Home > HK
Monday, March 2, 2015, 18:35

Nicholas Yang appointed tech advisor

By Kahon Chan

HONG KONG - Nicholas Yang Wei-hsiung, the former executive vice president of the Hong Kong Polytechnic University, has been appointed the city chief's Innovation & Technology Adviser and an non-official member of the Executive Council to pave the way for the city's Innovation and Technology Bureau (ITB).

Plans for the bureau was stalled by the Legislative Council two weeks ago. Owing to the opposition camp's filibustering tactics, the Finance Committee did not manage to send the funding request to vote before the government sent next year's Budget to print.

As part of the transitional remedy, the Steering Committee on Innovation and Technology will be overhauled to become a new advisory committee. Yang will take over the chairman post from Financial Secretary John Tsang Chun-wah.

Chief Executive Leung Chun-ying explained that though the appointment was clearly not the optimal way to formulate policies in innovations and technoogy, but it would ensure Hong Kong is not falling behind in an environment that changes in a matter of "months" when he made the announcement on Monday.

Yang did not share details of his plans, but pointed out the administration is in need of a newer mindset and a fast-response action plan to promote the city's competitiveness, to improve the quality of living in Hong Kong and to offer Hong Kong's next generation hope and better prospects.

Yang had been tipped to head the ITB. Though the funding request fell through, the veteran engineer, executive and educator will nevertheless launch a series of exchanges with the industry and other stakeholders, and eventually draw up recommendations to the CE and the Executive Council.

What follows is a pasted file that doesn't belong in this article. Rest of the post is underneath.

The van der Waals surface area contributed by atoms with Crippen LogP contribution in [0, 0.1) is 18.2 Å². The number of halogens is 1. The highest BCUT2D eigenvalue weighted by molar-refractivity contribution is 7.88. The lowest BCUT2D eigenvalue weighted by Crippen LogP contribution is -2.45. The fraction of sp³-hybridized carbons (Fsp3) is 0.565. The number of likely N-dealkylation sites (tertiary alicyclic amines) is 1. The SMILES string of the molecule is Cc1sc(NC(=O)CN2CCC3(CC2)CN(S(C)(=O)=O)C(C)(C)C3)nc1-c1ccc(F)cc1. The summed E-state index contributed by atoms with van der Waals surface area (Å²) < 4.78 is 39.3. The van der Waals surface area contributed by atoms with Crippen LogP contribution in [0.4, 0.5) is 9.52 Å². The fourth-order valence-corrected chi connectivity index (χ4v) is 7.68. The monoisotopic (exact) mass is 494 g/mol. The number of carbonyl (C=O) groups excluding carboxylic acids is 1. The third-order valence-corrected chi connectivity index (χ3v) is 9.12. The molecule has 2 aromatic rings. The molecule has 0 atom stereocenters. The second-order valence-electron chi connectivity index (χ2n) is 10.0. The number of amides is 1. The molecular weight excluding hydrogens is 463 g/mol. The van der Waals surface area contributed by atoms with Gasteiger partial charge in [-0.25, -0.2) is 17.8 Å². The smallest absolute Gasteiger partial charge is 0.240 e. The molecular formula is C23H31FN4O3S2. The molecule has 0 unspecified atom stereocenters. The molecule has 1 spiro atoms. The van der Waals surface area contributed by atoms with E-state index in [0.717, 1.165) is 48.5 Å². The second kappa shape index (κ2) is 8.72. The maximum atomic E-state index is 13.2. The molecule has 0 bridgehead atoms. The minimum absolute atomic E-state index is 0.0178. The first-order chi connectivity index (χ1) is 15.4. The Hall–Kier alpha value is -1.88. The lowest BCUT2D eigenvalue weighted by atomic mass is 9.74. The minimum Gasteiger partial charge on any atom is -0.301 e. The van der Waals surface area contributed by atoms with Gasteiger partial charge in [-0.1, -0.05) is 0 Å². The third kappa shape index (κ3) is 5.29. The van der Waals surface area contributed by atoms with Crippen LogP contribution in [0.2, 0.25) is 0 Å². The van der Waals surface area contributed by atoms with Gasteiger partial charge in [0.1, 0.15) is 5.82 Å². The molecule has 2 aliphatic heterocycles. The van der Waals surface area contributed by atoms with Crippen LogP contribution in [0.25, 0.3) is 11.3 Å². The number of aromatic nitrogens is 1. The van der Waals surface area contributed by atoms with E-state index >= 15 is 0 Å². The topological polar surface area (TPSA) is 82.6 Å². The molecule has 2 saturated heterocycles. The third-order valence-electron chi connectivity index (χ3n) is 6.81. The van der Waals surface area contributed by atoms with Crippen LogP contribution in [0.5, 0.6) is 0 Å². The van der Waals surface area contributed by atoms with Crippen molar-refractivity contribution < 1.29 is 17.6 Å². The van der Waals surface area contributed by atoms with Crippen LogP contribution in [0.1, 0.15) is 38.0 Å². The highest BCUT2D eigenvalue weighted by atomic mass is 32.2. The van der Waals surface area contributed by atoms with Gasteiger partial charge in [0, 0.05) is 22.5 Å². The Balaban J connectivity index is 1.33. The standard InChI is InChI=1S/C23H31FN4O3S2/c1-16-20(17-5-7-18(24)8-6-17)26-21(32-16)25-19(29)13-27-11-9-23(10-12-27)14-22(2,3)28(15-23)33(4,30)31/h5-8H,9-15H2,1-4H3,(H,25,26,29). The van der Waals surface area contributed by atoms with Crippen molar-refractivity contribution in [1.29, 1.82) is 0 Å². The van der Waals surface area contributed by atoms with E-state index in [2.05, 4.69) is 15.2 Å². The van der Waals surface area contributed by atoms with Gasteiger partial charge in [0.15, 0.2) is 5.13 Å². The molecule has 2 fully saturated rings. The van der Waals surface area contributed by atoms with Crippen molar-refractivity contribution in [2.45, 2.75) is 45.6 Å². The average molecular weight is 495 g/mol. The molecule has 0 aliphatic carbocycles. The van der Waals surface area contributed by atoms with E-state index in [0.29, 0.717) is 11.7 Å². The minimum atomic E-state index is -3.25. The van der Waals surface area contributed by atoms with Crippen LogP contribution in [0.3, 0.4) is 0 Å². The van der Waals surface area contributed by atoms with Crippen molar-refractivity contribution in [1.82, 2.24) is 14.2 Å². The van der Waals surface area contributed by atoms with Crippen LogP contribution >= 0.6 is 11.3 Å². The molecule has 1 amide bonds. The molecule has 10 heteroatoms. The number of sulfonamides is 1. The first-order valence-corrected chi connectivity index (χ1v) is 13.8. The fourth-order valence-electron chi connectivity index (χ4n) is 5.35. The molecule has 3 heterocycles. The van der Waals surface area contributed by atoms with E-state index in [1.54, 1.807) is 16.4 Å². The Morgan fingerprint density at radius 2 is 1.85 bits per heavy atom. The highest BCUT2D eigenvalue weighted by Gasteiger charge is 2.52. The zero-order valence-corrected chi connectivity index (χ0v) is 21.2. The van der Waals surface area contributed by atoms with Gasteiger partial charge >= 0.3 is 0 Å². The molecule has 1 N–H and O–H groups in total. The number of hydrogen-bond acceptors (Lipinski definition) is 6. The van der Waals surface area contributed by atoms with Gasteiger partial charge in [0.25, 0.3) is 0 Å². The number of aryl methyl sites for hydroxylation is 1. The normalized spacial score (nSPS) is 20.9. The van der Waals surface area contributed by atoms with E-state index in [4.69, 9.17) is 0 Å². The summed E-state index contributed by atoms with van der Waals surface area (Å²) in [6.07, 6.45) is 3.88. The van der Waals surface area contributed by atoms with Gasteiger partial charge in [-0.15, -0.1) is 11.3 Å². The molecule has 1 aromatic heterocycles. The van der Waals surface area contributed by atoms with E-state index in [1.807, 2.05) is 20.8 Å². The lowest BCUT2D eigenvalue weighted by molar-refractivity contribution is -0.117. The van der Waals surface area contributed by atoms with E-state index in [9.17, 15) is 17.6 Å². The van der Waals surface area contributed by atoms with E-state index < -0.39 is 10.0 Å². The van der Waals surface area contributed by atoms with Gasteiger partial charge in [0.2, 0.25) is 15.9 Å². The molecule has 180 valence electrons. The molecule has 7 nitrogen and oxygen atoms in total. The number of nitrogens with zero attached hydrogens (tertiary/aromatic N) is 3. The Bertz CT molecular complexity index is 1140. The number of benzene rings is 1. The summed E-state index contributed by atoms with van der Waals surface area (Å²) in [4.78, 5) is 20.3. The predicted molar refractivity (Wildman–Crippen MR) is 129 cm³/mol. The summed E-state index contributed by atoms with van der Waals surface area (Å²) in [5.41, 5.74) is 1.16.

He will not be paid for his advisory role, nor Leung's office will provide any regular staff to support his research work. But as a non-official member of the top advisory council, he will receive a monthly honorarium of HK$76,510 a month - lower than what is drawn by any politically-appointed official.

Born in Taiwan, Yang was trained in the United States as an electrical engineer, and began his career at Intel. He came to Hong Kong to manage the Shell Electric Holdings in 1983, and joined JDS Uniphase Corporation in 1999.

He was hired to become the chief executive officer of Cyperport in 2003, and moved to the Polytechnic University in 2010.

Legislator Charles Mok Nai-kwong, who represents the information technology sector, said the industry has a mixed views on Yang's management of the Cyperport, but he personally felt Yang had made the best efforts in his capacity.

Mok hopes with Yang could better elaborate the bureau's strategy to the legislature to help pave the way for the creation of the bureau in coming months, as his opposition allies have been skeptic about the bureau's ability to cut the red tapes and collaborate efforts for the industry.

Latest News